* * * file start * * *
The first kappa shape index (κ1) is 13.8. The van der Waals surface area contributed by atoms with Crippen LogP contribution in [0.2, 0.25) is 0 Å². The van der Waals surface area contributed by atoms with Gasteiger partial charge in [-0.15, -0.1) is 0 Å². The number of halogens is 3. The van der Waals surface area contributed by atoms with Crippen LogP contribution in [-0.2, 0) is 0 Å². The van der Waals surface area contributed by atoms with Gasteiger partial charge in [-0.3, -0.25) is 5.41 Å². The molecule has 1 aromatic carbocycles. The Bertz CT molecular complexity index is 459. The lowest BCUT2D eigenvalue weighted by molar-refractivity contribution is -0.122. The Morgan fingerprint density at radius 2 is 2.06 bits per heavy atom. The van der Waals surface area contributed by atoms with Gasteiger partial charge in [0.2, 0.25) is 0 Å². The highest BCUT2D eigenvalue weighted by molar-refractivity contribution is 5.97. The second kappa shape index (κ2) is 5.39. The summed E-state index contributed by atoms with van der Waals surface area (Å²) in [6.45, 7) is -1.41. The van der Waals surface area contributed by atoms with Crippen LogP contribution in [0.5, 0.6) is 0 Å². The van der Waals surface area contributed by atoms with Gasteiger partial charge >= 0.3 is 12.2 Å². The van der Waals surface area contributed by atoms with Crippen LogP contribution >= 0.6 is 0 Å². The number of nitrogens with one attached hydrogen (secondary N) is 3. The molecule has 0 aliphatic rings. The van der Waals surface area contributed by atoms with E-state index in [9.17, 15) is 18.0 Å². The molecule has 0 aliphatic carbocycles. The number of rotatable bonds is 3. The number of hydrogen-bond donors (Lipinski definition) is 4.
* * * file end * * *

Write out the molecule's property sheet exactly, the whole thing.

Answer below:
The first kappa shape index (κ1) is 13.8. The van der Waals surface area contributed by atoms with Crippen LogP contribution in [0.2, 0.25) is 0 Å². The van der Waals surface area contributed by atoms with Gasteiger partial charge in [-0.15, -0.1) is 0 Å². The number of halogens is 3. The van der Waals surface area contributed by atoms with Crippen LogP contribution in [-0.2, 0) is 0 Å². The van der Waals surface area contributed by atoms with Gasteiger partial charge in [-0.3, -0.25) is 5.41 Å². The molecule has 1 aromatic carbocycles. The Bertz CT molecular complexity index is 459. The lowest BCUT2D eigenvalue weighted by molar-refractivity contribution is -0.122. The Morgan fingerprint density at radius 2 is 2.06 bits per heavy atom. The van der Waals surface area contributed by atoms with Gasteiger partial charge in [0.2, 0.25) is 0 Å². The highest BCUT2D eigenvalue weighted by molar-refractivity contribution is 5.97. The second kappa shape index (κ2) is 5.39. The summed E-state index contributed by atoms with van der Waals surface area (Å²) in [6.45, 7) is -1.41. The van der Waals surface area contributed by atoms with Crippen LogP contribution in [0.5, 0.6) is 0 Å². The van der Waals surface area contributed by atoms with Gasteiger partial charge >= 0.3 is 12.2 Å². The van der Waals surface area contributed by atoms with Crippen LogP contribution >= 0.6 is 0 Å². The number of nitrogens with one attached hydrogen (secondary N) is 3. The molecule has 0 aliphatic rings. The van der Waals surface area contributed by atoms with E-state index in [9.17, 15) is 18.0 Å². The molecule has 0 aliphatic carbocycles. The number of rotatable bonds is 3. The number of hydrogen-bond donors (Lipinski definition) is 4.